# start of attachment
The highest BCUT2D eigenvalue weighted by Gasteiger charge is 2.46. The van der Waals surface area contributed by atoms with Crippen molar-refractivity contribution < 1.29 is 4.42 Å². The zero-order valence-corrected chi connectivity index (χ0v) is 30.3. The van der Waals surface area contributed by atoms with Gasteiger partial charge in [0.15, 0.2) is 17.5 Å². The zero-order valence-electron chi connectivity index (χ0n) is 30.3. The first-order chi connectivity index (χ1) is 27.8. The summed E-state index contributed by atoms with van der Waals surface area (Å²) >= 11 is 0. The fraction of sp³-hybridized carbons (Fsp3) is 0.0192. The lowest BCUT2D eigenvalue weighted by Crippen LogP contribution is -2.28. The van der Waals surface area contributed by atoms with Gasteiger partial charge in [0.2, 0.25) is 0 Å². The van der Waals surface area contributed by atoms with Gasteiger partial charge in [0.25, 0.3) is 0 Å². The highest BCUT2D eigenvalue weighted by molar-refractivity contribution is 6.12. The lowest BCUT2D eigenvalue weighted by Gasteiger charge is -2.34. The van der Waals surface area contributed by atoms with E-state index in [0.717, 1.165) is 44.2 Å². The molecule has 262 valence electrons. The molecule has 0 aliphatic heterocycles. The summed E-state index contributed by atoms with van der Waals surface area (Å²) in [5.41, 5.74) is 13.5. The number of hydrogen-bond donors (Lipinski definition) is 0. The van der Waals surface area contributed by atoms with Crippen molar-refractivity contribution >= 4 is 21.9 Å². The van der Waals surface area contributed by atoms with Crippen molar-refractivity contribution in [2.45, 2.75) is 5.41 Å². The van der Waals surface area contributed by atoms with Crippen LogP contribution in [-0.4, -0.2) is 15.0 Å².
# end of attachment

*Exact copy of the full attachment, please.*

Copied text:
The highest BCUT2D eigenvalue weighted by Gasteiger charge is 2.46. The van der Waals surface area contributed by atoms with Crippen molar-refractivity contribution < 1.29 is 4.42 Å². The zero-order valence-corrected chi connectivity index (χ0v) is 30.3. The van der Waals surface area contributed by atoms with Gasteiger partial charge in [0.15, 0.2) is 17.5 Å². The zero-order valence-electron chi connectivity index (χ0n) is 30.3. The first-order chi connectivity index (χ1) is 27.8. The summed E-state index contributed by atoms with van der Waals surface area (Å²) >= 11 is 0. The fraction of sp³-hybridized carbons (Fsp3) is 0.0192. The lowest BCUT2D eigenvalue weighted by Crippen LogP contribution is -2.28. The van der Waals surface area contributed by atoms with Gasteiger partial charge in [0.2, 0.25) is 0 Å². The van der Waals surface area contributed by atoms with Gasteiger partial charge in [0.25, 0.3) is 0 Å². The highest BCUT2D eigenvalue weighted by molar-refractivity contribution is 6.12. The lowest BCUT2D eigenvalue weighted by Gasteiger charge is -2.34. The van der Waals surface area contributed by atoms with E-state index in [0.717, 1.165) is 44.2 Å². The molecule has 262 valence electrons. The molecule has 0 aliphatic heterocycles. The summed E-state index contributed by atoms with van der Waals surface area (Å²) in [5.41, 5.74) is 13.5. The number of hydrogen-bond donors (Lipinski definition) is 0. The van der Waals surface area contributed by atoms with Crippen molar-refractivity contribution >= 4 is 21.9 Å². The van der Waals surface area contributed by atoms with Crippen molar-refractivity contribution in [2.45, 2.75) is 5.41 Å². The van der Waals surface area contributed by atoms with Crippen LogP contribution in [-0.4, -0.2) is 15.0 Å².